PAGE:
Kalam observes strict personal discipline, vegetarianism,[citation needed] teetotalism and celibacy. Kalam is a scholar of Thirukkural; in most of his speeches, he quotes at least one kural. Kalam has written several inspirational books, most notably his autobiography Wings of Fire, aimed at motivating Indian youth. Another of his books, Guiding Souls: Dialogues on the Purpose of Life reveals his spiritual side. He has written poems in Tamil as well. It has been reported that there is considerable demand in South Korea for translated versions of books authored by him.

Dr. Kalam received an honorary doctorate from Carnegie Mellon University.

Kalam as an engineer

Engineer

Abdul Kalam graduated from Madras Institute of Technology majoring in Aeronautical Engineering. As the Project Director, He was heavily involved in the development of India's first indigenous Satellite Launch Vehicle (SLV-III). As Chief Executive of Integrated Guided Missile Development Programme (IGMDP), he also played a major part in developing many missiles of India including Agni and Prithvi. Although the entire project has been criticized for being overrun and mismanaged.[8]. He was the Chief Scientific Adviser to Defence Minister and Secretary, Department of Defence Research & Development from July 1992 to December 1999. Pokhran-II nuclear tests were conducted during this period, led by him.

He is one of those scientists who aims at putting technology created by him to multiple use. He used the light weight carbon-compound material designed for Agni to make callipers for the polio affected. This carbon composite material reduced the weight of the calipers to 400 grams (from its original weight of 4kgs.) Nizam's Institute of Medical Sciences (NIMS, Hyderabad) was the birthplace for the defence technology spin offs from Kalam's labs via the DRDL (Defence Research and Development Laboratory), DMRL (Defence Metallurgical Research Lab) and the RCI (Research Centre Imarat). Addressing a conference at Athens, Greece, Kalam told that "Seeing the children run with lighter callipers brought tears to the eyes of their parents. That was the real moment of bliss for me".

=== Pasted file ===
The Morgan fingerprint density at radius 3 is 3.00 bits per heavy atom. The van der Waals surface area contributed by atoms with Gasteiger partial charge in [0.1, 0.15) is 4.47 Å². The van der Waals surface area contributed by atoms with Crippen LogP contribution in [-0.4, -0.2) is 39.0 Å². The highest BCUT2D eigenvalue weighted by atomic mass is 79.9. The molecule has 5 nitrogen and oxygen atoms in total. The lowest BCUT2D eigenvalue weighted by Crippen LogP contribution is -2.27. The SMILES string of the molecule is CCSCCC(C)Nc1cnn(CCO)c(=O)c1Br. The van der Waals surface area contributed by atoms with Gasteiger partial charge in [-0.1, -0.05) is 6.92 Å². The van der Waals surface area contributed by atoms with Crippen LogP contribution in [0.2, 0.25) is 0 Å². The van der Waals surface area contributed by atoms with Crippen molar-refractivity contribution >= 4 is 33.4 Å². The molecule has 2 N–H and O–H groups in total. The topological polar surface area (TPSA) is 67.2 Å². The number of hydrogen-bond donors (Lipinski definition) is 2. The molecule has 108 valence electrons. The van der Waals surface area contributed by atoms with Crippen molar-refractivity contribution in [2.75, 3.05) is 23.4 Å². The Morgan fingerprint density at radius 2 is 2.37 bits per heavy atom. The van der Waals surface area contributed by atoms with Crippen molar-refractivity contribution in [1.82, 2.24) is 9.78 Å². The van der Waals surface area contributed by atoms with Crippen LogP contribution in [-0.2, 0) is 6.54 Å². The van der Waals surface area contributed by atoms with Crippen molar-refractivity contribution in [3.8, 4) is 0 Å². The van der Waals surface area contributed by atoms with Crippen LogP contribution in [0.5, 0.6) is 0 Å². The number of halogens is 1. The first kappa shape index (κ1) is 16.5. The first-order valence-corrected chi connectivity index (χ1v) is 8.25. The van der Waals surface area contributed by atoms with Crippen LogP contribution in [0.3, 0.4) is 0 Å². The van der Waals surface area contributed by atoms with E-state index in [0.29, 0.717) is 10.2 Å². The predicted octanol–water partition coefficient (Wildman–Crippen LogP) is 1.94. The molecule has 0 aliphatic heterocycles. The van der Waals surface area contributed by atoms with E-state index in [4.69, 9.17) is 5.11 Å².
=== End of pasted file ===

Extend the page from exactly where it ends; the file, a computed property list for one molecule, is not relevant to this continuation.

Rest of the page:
Honour of AJP Abdul Kalam

Honours

He has received honorary doctorates from as many as thirty universities .[9] The Government of India has honoured him with the nation's highest civilian honours: the Padma Bhushan in 1981; Padma Vibhushan in 1990; and the Bharat Ratna in 1997.

Kalam is the Third President of India to have been honoured with a Bharat Ratna before being elected to the highest office, the other two being Sarvepalli Radhakrishnan and Zakir Hussain. He is also the first scientist and first bachelor to occupy Rashtrapati Bhavan.

Referred to as the "People's President", Kalam is often considered amongst India's greatest presidents, going on to win a poll conducted by news channel CNN-IBN for India's Best President. Dr. Abdul Kalam is not only popular in India, but he is widely known in adjacent country such as Pakistan.

Kalam has also patronised grassroots innovations. He is closely associated with the Honey Bee Network and The National innovation Foundation. The NIF is a body of Government of India and operates from Ahmadabad, Gujrat.

Kalam has been chosen to receive prestigious 2008 Hoover Medal for his outstanding public service. The citation said that he is being recognized for making state-of-the-art healthcare available to the common man at affordable prices, bringing quality medical care to rural areas by establishing a link between doctors and technocrats, using spin-offs of defence technology to create state-of-the-art medical equipment and launching tele-medicine projects connecting remote rural-based hospitals to the super-specialty hospital. A pre eminent scientist, a gifted engineer, and a true visionary, he is also a humble humanitarian in every sense of the word, it added.